A required outside audit of the Department of Homeland Security (DHS) yielded a “clean” opinion of the agency’s financial statements for Fiscal Years 2018 and 2019, but also a finding of “material weaknesses” in the areas of financial controls, and IT controls and financial systems.

According to a report from the DHS Office of Inspector General (OIG), outside auditor KPMG made 28 recommendations to improve the agency’s internal controls, and DHS concurred with all of them.

“The Department continued its commitment to identifying areas for improvement, developing and monitoring corrective actions, and establishing and maintaining effective internal control over financial reporting this past fiscal year,” the OIG said in a Nov. 15 letter explaining the audit results. “Looking forward, the Department must continue remediation efforts and stay focused in order to sustain its clean opinion on its financial statements and obtain a clean opinion on its internal control over financial reporting,” the OIG said.

“We request that the Department provide us with a corrective action plan that demonstrates progress in addressing the report’s recommendations,” the OIG added.

Specific to the material weakness identified by KPMG in IT controls and financial systems, the OIG report says that DHS had “ineffective design, implementation, and operating effectiveness of ITGCs [IT general controls] over IT operating systems, databases, and IT applications supporting financial reporting processes” in the areas of configuration management, and access control and segregation of duties.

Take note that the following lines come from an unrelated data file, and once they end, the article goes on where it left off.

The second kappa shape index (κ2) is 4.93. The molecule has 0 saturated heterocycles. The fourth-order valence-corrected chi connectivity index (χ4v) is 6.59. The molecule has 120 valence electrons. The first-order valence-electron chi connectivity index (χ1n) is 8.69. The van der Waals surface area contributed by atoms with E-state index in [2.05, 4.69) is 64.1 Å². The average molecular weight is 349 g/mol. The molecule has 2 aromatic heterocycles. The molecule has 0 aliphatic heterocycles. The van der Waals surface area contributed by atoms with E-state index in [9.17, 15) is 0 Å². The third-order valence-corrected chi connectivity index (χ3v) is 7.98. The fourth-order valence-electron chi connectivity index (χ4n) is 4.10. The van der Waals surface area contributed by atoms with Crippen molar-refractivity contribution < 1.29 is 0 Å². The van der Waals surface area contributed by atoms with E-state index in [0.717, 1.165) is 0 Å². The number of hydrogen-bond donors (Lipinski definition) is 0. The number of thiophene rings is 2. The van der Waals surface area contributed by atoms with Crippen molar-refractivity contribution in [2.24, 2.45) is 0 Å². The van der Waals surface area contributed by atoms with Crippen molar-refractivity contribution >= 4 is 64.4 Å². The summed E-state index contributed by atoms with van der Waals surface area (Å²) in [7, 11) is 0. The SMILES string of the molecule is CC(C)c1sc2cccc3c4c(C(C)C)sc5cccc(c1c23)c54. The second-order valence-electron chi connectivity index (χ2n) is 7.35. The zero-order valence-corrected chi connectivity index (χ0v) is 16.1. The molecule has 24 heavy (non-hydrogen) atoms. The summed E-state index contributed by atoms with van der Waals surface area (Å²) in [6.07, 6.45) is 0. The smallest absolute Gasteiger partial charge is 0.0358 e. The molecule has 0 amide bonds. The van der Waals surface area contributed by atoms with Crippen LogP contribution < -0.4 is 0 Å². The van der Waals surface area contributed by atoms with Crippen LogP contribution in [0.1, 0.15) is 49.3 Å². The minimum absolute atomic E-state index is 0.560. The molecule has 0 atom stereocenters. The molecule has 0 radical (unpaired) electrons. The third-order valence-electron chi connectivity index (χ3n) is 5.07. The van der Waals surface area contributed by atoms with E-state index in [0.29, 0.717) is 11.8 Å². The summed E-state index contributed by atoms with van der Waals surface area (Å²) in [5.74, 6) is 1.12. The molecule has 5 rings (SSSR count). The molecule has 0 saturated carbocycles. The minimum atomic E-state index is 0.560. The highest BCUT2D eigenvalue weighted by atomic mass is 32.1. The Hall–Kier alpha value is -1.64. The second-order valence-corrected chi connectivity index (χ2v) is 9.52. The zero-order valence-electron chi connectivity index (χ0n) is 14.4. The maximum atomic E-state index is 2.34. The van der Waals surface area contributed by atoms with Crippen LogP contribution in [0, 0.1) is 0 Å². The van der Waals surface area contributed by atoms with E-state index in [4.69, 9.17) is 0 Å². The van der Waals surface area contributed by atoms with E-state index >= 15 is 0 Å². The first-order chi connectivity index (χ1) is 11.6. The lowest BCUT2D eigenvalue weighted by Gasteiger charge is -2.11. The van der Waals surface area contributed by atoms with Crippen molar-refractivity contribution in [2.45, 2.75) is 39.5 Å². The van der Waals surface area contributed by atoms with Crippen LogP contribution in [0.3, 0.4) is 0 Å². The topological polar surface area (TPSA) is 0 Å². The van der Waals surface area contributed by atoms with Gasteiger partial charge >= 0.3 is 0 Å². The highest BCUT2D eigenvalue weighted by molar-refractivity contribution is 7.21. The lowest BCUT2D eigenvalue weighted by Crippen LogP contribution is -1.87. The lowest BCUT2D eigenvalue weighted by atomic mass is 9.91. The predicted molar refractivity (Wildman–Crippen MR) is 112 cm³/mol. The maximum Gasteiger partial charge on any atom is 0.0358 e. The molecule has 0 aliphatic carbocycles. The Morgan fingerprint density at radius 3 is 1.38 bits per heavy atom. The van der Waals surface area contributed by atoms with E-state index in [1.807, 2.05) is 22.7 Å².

Under the heading of access control and segregation of duties, the report flags:

  • User, service, privileged, and generic (including emergency, temporary, developer, and migrator) accounts not properly authorized, recertified, and revoked timely;
  • The principles of least privilege and segregation of duties not applied;
  • Password security not properly configured for data protection and inactivity;
  • Audit logging activity requirements not defined;
  • Audit logs not generated, reviewed, analyzed, and protected; and
  • Development and production environment duties not segregated between conflicting roles.

Under configuration management, the report finds:

  • Configuration management processes including documented policies and procedures; and systems not properly configured;
  • System changes including change implementation, testing, and approval dates not documented; and
  • Periodic reviews of the results of vulnerability scans not performed.

The report also flags ineffective ITGCs performed by service organizations that provide infrastructure support for various DHS IT systems, and ineffective controls and manual processes that are dependent on information derived from DHS financial reporting systems.

The impact of those problems, the OIG report says, includes risks that current and former employees as well as contractors may get unauthorized access to financial systems and sensitive data, that systems may be changed without proper authorization, and that DHS will have less confidence that its IT systems will operate as intended and that data is reliable, valid, and complete.

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John Curran
John Curran
John Curran is MeriTalk's Managing Editor covering the intersection of government and technology.